And yet here I am

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In this blog, I stay away from writing about the farm I live on because I want my writing life to be my writing life. I want my blog to be about education, writing, news, culture…things that interest me.

Yes, the farm interests me, but not in the same way these other things do. Until tonight I hadn’t really put much thought into why I want the farm to be and occupy a separate space. But as I overheard my husband talking with a former hemp colleague, I understood why I want this distance.

The farm is a shared place for us, and a shared interest. I like my multiple gardens, the space we have and the joy our son experiences when he’s outside. But the isolation of farm life, the struggle and uncertainty…these things I don’t like. And although things didn’t feel uncertain on the farm I grew up on, the isolation is one thing I wanted to leave when I left the farm of my childhood at 18. And yet here I am again, living on a farm. 

For those of you finding this blog for the first time, as strangers, the farm I live on is spectacular. Huge 3-story turn-of-the-century house (as pictured above)a Quartz foundation, with frogs and rats and water in the spring.  Eleven acres of fruit trees. A greenhouse. Strawberry, raspberry, rhubarb, currant and asparagus patches. A history that goes back to my husband’s grandfather, making our son the fourth generation to live here. It’s a lovely place to live, and when we moved here, we had huge ambitions.

But last year we grew industrial hemp, and we encountered many issues that prevented us from making any money on it. In fact, we lost money. We lost investor money. We lost partner money. And worse yet, we’re now in litigation over the crop. I’ll write more about that as I’m able; with a court case in the works I’m censoring myself.

That bit of backstory brings me to tonight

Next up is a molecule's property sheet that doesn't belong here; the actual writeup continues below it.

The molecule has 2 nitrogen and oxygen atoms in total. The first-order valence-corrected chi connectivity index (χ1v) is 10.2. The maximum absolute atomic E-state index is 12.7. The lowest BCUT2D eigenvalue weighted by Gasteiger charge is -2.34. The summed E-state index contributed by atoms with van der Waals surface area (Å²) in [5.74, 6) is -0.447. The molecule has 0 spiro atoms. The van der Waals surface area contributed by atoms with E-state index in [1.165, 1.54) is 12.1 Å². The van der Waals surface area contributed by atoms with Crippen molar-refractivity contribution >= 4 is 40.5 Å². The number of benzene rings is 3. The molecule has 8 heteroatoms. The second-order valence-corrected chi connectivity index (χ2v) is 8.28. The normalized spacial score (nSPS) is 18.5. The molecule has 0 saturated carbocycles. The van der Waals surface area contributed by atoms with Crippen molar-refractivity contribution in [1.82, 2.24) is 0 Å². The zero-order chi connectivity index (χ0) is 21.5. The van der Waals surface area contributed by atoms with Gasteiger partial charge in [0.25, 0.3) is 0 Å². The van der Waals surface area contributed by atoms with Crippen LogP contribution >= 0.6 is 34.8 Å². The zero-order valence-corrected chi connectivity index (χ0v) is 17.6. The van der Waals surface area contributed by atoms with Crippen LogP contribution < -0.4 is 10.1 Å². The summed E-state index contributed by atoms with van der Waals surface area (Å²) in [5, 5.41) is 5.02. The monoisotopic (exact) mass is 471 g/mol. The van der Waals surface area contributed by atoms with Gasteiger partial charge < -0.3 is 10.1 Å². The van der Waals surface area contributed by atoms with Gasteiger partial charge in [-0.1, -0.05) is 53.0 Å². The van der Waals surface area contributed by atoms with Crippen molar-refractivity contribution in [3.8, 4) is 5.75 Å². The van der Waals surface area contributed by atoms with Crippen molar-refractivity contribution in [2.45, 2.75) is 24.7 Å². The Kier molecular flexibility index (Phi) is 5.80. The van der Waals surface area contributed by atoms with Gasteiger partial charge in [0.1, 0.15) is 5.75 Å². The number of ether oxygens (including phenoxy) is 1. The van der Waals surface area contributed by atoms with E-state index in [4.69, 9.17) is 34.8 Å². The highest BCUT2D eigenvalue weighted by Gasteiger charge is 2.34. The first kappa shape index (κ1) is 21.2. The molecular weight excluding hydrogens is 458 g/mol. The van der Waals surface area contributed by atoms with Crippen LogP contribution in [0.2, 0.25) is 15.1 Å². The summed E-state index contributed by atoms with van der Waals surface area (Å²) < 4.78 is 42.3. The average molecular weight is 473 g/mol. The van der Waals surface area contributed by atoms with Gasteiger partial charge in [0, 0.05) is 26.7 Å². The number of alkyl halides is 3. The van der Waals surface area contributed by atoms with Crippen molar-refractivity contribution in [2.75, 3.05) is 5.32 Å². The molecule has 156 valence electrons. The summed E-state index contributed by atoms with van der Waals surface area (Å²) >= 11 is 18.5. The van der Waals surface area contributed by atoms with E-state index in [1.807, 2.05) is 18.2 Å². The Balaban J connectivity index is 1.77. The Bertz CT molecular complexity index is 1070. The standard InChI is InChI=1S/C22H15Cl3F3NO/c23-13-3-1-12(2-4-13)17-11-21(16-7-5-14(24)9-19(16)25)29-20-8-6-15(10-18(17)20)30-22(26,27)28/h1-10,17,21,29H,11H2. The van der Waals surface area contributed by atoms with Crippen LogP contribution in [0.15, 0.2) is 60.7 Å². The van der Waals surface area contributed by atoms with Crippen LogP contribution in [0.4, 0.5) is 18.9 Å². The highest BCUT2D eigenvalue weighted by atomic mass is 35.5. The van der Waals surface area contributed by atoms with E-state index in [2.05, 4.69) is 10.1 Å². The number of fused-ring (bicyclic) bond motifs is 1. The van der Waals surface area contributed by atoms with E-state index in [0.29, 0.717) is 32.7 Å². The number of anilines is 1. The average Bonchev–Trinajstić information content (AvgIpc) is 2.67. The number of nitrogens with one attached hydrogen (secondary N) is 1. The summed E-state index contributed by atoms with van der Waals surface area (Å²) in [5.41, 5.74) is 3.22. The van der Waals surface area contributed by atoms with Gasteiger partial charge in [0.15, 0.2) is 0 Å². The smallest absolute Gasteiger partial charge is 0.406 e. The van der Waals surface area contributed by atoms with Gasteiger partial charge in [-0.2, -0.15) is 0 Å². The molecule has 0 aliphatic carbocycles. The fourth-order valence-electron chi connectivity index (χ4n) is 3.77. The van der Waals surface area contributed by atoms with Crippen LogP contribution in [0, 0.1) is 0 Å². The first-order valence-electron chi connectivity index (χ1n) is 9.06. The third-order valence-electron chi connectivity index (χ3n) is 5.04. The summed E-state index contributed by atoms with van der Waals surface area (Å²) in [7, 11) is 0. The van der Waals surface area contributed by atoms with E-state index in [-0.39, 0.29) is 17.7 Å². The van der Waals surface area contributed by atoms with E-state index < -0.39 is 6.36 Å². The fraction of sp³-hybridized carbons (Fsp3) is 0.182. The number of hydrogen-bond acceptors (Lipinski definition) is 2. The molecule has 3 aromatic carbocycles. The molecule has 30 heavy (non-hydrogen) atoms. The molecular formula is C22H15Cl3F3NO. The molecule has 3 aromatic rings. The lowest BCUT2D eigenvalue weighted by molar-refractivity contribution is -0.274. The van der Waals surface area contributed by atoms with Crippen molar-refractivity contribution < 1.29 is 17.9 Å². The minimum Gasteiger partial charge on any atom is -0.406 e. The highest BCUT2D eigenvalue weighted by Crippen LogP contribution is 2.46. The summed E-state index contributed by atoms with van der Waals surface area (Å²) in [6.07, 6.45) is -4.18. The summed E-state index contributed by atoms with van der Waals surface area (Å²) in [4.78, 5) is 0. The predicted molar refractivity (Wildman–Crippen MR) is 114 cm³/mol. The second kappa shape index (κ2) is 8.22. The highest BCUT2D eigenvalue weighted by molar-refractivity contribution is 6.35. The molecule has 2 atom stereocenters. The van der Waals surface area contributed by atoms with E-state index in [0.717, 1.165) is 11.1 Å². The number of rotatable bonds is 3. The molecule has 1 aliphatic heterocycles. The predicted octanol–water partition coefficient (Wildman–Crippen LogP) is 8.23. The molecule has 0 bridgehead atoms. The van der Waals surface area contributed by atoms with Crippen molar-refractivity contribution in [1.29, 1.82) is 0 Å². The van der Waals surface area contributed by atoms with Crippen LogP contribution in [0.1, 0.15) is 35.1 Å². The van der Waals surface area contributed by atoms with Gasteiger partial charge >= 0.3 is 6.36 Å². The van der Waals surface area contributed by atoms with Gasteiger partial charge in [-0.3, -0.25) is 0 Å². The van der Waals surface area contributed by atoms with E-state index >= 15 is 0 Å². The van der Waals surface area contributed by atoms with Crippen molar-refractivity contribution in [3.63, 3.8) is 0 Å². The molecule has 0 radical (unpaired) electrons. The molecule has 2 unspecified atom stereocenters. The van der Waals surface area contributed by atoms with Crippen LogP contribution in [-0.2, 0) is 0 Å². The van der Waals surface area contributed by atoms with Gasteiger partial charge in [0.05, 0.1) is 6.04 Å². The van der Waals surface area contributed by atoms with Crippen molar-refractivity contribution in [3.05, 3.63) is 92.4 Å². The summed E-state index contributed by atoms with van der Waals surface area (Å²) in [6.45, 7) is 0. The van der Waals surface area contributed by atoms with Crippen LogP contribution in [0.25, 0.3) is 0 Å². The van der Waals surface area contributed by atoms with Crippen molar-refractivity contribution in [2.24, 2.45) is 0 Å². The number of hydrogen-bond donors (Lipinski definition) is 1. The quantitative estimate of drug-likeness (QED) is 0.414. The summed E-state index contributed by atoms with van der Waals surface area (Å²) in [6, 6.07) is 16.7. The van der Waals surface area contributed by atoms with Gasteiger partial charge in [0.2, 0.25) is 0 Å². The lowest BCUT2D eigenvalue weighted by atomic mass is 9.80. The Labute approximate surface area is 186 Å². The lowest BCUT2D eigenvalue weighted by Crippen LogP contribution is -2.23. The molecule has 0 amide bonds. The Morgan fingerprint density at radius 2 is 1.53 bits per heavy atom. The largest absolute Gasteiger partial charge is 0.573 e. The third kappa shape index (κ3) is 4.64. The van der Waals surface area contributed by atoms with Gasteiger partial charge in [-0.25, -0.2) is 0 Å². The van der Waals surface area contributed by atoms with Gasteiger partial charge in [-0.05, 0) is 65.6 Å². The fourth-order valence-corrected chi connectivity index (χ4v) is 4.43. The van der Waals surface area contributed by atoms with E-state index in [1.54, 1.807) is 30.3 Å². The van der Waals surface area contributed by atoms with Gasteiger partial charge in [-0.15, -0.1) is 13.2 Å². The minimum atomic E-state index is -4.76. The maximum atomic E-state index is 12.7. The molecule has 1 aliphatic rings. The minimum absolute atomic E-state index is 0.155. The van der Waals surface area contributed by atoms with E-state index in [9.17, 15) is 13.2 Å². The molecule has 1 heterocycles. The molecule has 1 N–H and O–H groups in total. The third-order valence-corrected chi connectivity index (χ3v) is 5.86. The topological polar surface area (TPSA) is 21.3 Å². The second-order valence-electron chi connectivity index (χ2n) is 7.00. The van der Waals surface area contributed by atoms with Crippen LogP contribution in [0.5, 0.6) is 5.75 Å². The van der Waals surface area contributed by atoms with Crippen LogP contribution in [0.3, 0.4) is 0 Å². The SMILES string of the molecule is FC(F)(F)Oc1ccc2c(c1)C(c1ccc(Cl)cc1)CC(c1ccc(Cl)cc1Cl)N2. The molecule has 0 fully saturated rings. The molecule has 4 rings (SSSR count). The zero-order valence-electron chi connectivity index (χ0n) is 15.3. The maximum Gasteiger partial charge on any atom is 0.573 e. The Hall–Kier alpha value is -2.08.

A hemp partner on the East Coast told my husband that he’s selling his farm. He went all in on hemp in 2019, and like so many other hemp farmers, it broke him. He has a family to support, and bills to pay, and he has his land.  So he’s going to sell it. I was heartbroken for him for a split second, and angry, too. Angry at hemp, and ag and my own situation. And as I dealt with the twin pains of anger and sorrow, I thought about this farm and how much it takes to just LIVE HERE. I thought about dreams and aspirations and what it means to sacrifice for your dreams. And then I remembered that it was never my dream to return to a farm after I left the one in Nebraska, where I grew up. And yet here I am.

My husband wants me to sell the house I own in town, but I haven’t been willing to do that in the three years we’ve been here, and lately, there’s nothing even remotely inspiring about that idea. What if we too, must sell this farm? Or, what if I simply want off of it, away from the stress and the expense and the isolation? We pushed through two challenging years of getting the land around here cleaned up after years  of neglect, and each winter I feel the bite of wind cut through non-insulated walls, windows and doorjambs. I feel thefarmer depression that some news organizations report on from time to time. And I wonder, is there a better way o do this? What if we just returned this land to land. I don’t mean move off of it; I mean, what if we just lived here, in this house, on this yard, with these trees? What if we didn’t farm at all?